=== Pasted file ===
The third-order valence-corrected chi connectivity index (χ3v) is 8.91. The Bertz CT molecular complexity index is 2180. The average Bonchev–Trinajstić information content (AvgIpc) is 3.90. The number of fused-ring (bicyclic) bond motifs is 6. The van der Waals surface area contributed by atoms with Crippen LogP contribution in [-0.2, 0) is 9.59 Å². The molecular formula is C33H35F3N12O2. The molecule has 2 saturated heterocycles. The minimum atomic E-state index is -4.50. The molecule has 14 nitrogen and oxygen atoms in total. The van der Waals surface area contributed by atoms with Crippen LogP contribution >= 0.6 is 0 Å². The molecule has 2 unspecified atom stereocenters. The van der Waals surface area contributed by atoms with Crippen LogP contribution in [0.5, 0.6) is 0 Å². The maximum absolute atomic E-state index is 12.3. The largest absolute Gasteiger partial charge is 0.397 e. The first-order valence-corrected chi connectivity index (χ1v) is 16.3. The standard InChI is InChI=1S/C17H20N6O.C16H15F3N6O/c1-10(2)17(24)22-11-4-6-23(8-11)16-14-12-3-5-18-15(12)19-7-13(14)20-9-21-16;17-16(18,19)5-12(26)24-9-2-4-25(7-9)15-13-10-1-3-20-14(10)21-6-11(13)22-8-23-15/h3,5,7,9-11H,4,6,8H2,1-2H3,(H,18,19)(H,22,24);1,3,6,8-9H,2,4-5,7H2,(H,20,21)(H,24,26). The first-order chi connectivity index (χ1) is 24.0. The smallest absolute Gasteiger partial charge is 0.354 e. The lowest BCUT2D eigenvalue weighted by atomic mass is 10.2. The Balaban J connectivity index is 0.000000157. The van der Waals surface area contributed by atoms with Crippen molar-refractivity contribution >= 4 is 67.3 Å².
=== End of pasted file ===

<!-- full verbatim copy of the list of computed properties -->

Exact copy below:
The third-order valence-corrected chi connectivity index (χ3v) is 8.91. The Bertz CT molecular complexity index is 2180. The average Bonchev–Trinajstić information content (AvgIpc) is 3.90. The number of fused-ring (bicyclic) bond motifs is 6. The van der Waals surface area contributed by atoms with Crippen LogP contribution in [-0.2, 0) is 9.59 Å². The molecular formula is C33H35F3N12O2. The molecule has 2 saturated heterocycles. The minimum atomic E-state index is -4.50. The molecule has 14 nitrogen and oxygen atoms in total. The van der Waals surface area contributed by atoms with Crippen LogP contribution >= 0.6 is 0 Å². The molecule has 2 unspecified atom stereocenters. The van der Waals surface area contributed by atoms with Crippen LogP contribution in [0.5, 0.6) is 0 Å². The maximum absolute atomic E-state index is 12.3. The largest absolute Gasteiger partial charge is 0.397 e. The first-order valence-corrected chi connectivity index (χ1v) is 16.3. The standard InChI is InChI=1S/C17H20N6O.C16H15F3N6O/c1-10(2)17(24)22-11-4-6-23(8-11)16-14-12-3-5-18-15(12)19-7-13(14)20-9-21-16;17-16(18,19)5-12(26)24-9-2-4-25(7-9)15-13-10-1-3-20-14(10)21-6-11(13)22-8-23-15/h3,5,7,9-11H,4,6,8H2,1-2H3,(H,18,19)(H,22,24);1,3,6,8-9H,2,4-5,7H2,(H,20,21)(H,24,26). The first-order chi connectivity index (χ1) is 24.0. The smallest absolute Gasteiger partial charge is 0.354 e. The lowest BCUT2D eigenvalue weighted by atomic mass is 10.2. The Balaban J connectivity index is 0.000000157. The van der Waals surface area contributed by atoms with Crippen molar-refractivity contribution >= 4 is 67.3 Å².